FREEPORT — The Maine Public Safety Pipe and Drum Corps will answer London’s call with a march and a beat.

The Corps plays at memorial services, parades, and pubs throughout the state, but for the first time since its formation in 2004, 14 members will fly overseas to perform next March in London’s St. Patrick’s Day Parade alongside the Police Emerald Society of Great Britain and Flanders Memorial Pipe Band.

The history of the Corps dates back to 9/11. On the first anniversary of the terrorist attacks, local pipers and drummers volunteered to perform at a memorial service in Westbrook. Afterward, they realized that Maine lacked a traditional Scottish pipe and drum band to play at the funerals of fallen safety personnel.

The Corps held its first official meeting two years later and, in 2005, gained nonprofit status.

Members now routinely donate to the Wounded Heroes Project of Maine and fund a $500 scholarship to youth pursuing a career in public safety each year.

Each Tuesday, they travel from as far south as Wells and as far north as Waterville to practice in Freeport. Most are retired or active public safety personnel, while some civilian members simply support the Corps’ mission: “To honor all our public safety personnel both locally and nationally by providing Scottish music for funerals and memorials without any cost.”

Drummer Robert LaPlante said he was drawn to the group by this mission. He works in the state Probation and Parole office in Lewiston.

“The idea of honoring our veterans in public safety is really attractive to me,” LaPlante said. “This is the least that I could do for them, when they’ve done so much for us.”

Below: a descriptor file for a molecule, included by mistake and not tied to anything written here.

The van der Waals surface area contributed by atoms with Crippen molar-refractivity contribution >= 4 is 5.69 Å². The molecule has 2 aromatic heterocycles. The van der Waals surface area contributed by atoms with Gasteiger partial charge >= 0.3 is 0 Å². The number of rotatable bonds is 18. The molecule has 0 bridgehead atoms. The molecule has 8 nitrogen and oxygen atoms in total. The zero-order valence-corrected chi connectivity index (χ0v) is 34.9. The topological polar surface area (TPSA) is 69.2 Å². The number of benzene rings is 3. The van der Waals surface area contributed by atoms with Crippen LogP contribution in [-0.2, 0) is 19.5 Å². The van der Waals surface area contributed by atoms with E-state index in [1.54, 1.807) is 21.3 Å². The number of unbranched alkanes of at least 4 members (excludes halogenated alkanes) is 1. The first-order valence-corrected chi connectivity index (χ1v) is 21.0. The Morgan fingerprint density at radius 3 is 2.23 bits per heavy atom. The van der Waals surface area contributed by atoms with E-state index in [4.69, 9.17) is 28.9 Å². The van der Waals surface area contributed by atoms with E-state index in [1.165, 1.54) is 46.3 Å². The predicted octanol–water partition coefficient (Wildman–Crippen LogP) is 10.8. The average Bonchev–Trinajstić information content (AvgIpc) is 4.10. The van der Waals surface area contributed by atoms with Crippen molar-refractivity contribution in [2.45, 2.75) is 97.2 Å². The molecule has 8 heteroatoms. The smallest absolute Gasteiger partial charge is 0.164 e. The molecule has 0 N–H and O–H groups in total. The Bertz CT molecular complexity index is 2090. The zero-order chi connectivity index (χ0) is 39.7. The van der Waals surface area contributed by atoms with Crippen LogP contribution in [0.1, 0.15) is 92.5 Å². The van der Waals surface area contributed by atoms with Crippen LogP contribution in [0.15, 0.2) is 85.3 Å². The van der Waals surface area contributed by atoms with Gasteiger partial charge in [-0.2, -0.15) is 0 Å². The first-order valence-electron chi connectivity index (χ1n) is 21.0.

LaPlante’s family lineage has been traced back to the Hamilton family – who’ve played a prominent role in Scottish history since the 14th century – but this will be his first trip overseas.

Drum sergeant and Corps president Marc Arnold, however, lived just outside of London as a child, while his father was stationed with the Air Force. He joined the band about 10 years ago, after his 2004 retirement as a Brunswick police lieutenant.

“After I retired from the (police department) I was looking for something to do,” Arnold said. “… It’s very important for me to be part of this band, being someone who was in law enforcement. The group is more like a family than anything else.”

The Corps is in the process of fundraising to alleviate the estimated $1,000 cost per band member for the London trip.

Their next fundraiser will be on Nov. 4 at Bull Feeney’s Pub in Portland. In the meantime, the band is selling limited-edition commemorative T-shirts and challenge coins to mark the 2018 London tour and is accepting donations to make the trip possible.